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[58] Cortes found it in use by the half-civilized Mexicans; and it has been rudely fabricated in Africa from time immemorial. India, however, is the earliest known seat of the cotton manufacture, and here it long ago attained the highest perfection possible prior to the application of steam, with complicated machinery, to its various processes; and hence it appears to have gradually extended westward through Persia and Arabia, until it attracted the attention of the Greeks, and was noticed by Herodotus about 450 B. C., as the product of an Indian tree, and the staple of an extensive manufacture. Later Greek accounts confirm the impression that the tree or shrub variety was cultivated in India previously to the plant or annual now by far the more commonly grown. The Romans began to use cotton fabrics before the time of Julius Caesar, and the cotton-plant was grown in Sicily and along the northern coast of the Mediterranean so early as the tenth century. The culture, however, does not appear to have ever attained a great importance in any portion of the world regarded by the Greeks and Romans as civilized, prior to its recent establishment in Egypt, in obedience to the despotic will of Ibrahim Pacha.

In the British colonies now composing this country, the experiment of cotton-planting was tried so early as 1621; and in 1666 the growth of the cotton-plant is on record. The cultivation slowly and fitfully expanded throughout the following century, extending northward to the eastern shore of Maryland and the southernmost point of New Jersey--where, however, the plant was grown more for ornament than use. It is stated that “seven bags of cotton-wool” were among the exports of Charleston, S. C., in 1748, and that trifling shipments from that port were likewise made in 1754 and 1757. In 1784, it is recorded that eight bags, slipped to England, were seized at the custom-house as fraudulently entered: “cotton not being a production of the United States.” The export of 1790, as returned, was eighty-one bags; and the entire cotton crop of the United States at that time was probably less than the product of some single plantation in our day.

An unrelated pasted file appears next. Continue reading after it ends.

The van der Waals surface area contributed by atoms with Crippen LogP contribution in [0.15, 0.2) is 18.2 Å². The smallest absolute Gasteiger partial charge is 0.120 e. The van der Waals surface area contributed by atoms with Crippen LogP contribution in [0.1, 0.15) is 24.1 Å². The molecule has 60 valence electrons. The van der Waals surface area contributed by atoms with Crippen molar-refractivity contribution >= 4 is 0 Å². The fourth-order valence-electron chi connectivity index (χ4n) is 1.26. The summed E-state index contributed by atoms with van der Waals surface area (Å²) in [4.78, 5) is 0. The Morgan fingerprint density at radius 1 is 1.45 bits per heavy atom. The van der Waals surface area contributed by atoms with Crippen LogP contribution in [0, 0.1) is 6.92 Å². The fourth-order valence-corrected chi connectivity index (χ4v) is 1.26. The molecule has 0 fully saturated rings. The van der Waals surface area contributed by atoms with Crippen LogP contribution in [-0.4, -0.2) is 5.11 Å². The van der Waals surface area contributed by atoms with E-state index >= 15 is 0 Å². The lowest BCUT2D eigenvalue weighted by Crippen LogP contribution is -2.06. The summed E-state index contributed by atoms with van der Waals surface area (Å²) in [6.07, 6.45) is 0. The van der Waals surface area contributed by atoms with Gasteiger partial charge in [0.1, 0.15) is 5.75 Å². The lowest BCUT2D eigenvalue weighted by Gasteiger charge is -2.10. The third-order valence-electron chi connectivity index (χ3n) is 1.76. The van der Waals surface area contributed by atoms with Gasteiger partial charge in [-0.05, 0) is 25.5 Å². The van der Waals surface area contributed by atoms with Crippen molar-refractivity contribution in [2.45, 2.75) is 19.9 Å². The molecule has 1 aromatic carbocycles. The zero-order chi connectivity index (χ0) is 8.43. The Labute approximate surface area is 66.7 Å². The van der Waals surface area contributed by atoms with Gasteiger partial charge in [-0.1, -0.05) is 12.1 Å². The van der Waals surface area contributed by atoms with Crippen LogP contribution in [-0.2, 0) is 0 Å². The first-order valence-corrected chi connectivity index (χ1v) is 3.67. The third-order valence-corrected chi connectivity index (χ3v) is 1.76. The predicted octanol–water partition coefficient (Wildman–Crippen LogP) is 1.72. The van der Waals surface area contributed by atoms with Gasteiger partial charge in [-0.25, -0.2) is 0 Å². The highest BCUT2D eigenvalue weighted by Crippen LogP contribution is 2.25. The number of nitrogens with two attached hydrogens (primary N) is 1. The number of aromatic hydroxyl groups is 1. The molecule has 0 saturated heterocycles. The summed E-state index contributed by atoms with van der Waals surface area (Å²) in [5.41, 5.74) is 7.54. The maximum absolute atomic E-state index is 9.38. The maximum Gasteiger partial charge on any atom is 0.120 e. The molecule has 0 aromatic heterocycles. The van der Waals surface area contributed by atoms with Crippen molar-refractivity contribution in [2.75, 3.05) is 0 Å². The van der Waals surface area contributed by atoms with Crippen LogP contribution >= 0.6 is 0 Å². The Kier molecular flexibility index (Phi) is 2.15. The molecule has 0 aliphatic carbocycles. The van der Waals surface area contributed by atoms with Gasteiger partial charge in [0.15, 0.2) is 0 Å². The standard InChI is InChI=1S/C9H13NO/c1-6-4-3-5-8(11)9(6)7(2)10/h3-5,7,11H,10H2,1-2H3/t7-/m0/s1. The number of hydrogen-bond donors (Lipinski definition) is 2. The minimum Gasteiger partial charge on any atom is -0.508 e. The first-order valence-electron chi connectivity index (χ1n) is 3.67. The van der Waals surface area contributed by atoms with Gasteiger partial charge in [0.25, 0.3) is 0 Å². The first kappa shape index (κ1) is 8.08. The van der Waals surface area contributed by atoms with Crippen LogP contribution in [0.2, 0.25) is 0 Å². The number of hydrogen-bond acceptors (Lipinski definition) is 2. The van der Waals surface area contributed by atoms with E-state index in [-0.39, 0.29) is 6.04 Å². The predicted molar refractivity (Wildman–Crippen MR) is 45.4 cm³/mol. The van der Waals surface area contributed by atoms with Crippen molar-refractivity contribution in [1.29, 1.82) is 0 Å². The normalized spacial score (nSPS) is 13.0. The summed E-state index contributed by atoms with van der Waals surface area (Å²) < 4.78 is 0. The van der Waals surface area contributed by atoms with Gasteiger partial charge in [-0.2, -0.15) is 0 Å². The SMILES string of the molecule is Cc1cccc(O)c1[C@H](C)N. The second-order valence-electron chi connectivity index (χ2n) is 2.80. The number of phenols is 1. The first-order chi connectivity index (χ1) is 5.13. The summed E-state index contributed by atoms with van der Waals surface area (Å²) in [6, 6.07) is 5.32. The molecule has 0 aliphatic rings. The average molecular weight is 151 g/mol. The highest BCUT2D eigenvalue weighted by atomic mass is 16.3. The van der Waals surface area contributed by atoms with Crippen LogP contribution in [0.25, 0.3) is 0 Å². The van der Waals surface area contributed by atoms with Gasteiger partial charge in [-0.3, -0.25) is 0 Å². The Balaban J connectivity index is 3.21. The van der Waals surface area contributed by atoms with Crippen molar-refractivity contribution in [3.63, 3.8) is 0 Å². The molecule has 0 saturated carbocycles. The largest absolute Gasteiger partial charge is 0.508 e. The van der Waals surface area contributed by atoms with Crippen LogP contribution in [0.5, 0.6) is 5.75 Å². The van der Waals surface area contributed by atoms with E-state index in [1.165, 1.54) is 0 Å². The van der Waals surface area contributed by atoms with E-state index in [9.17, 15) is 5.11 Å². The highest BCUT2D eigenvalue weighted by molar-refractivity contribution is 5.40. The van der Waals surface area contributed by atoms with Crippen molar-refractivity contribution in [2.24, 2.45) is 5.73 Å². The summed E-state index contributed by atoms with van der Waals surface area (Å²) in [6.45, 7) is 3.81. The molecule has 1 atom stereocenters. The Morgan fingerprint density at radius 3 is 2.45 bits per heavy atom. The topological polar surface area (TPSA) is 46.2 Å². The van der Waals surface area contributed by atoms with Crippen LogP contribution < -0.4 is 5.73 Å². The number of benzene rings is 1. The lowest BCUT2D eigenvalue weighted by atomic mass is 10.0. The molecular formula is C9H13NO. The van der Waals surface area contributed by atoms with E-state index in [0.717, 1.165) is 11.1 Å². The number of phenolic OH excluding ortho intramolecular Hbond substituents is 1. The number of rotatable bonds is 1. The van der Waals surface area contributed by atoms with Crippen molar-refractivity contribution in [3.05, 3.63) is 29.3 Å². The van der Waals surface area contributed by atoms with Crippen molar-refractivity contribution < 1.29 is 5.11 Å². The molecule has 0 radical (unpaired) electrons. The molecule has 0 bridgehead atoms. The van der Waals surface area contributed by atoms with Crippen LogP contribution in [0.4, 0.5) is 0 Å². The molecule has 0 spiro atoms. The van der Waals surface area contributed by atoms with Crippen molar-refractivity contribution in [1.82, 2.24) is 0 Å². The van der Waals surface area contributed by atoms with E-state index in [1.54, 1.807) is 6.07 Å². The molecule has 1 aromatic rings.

For, though the plant grew luxuriantly and produced abundantly throughout tide-water Virginia and all that portion of our country lying southward and south-westward of Richmond, yet the enormous labor required to separate the seed from the tiny handful of fibres wherein it was imbedded, precluded its extensive and profitable cultivation. It was calcuted that the perfect separation of one pound of fibre from the seed was an average day's work; and this fact presented a formidable barrier to the production of the staple in any but a region like India, where labor can be hired for a price below the cost of subsisting slaves, however wretchedly, in this country. It seemed that the limit of American cotton cultivation had been fully reached, when an event occurred which speedily revolutionized the industry of our slaveholding States and the commerce and manufactures of the world.

Eli Whitney, a native of West-borough, Worcester County, Massachusetts, born December 8, 1765, was

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